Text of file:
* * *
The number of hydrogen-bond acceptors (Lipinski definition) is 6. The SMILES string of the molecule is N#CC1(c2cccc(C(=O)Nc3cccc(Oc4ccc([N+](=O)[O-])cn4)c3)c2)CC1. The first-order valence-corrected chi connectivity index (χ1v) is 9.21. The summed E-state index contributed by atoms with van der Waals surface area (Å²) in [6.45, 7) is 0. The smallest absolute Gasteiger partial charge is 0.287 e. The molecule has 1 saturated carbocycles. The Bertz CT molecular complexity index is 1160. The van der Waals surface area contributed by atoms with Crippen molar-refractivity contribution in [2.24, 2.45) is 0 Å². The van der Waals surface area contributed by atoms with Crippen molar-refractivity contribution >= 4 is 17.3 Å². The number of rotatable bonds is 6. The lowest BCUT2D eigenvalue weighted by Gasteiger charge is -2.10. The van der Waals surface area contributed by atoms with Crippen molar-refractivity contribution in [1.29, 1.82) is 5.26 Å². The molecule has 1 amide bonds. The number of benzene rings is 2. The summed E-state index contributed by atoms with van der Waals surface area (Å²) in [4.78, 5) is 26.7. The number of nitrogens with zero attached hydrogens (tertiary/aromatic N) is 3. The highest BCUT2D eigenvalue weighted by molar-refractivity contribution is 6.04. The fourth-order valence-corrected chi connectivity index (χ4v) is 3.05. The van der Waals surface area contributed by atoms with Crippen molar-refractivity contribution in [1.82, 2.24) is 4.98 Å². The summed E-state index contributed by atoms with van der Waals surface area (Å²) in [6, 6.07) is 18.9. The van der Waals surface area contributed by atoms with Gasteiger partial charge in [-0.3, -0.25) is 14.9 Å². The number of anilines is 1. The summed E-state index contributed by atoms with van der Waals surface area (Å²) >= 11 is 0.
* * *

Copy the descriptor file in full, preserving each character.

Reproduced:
The number of hydrogen-bond acceptors (Lipinski definition) is 6. The SMILES string of the molecule is N#CC1(c2cccc(C(=O)Nc3cccc(Oc4ccc([N+](=O)[O-])cn4)c3)c2)CC1. The first-order valence-corrected chi connectivity index (χ1v) is 9.21. The summed E-state index contributed by atoms with van der Waals surface area (Å²) in [6.45, 7) is 0. The smallest absolute Gasteiger partial charge is 0.287 e. The molecule has 1 saturated carbocycles. The Bertz CT molecular complexity index is 1160. The van der Waals surface area contributed by atoms with Crippen molar-refractivity contribution in [2.24, 2.45) is 0 Å². The van der Waals surface area contributed by atoms with Crippen molar-refractivity contribution >= 4 is 17.3 Å². The number of rotatable bonds is 6. The lowest BCUT2D eigenvalue weighted by Gasteiger charge is -2.10. The van der Waals surface area contributed by atoms with Crippen molar-refractivity contribution in [1.29, 1.82) is 5.26 Å². The molecule has 1 amide bonds. The number of benzene rings is 2. The summed E-state index contributed by atoms with van der Waals surface area (Å²) in [4.78, 5) is 26.7. The number of nitrogens with zero attached hydrogens (tertiary/aromatic N) is 3. The highest BCUT2D eigenvalue weighted by molar-refractivity contribution is 6.04. The fourth-order valence-corrected chi connectivity index (χ4v) is 3.05. The van der Waals surface area contributed by atoms with Crippen molar-refractivity contribution in [1.82, 2.24) is 4.98 Å². The summed E-state index contributed by atoms with van der Waals surface area (Å²) in [6, 6.07) is 18.9. The van der Waals surface area contributed by atoms with Gasteiger partial charge in [-0.3, -0.25) is 14.9 Å². The number of anilines is 1. The summed E-state index contributed by atoms with van der Waals surface area (Å²) >= 11 is 0.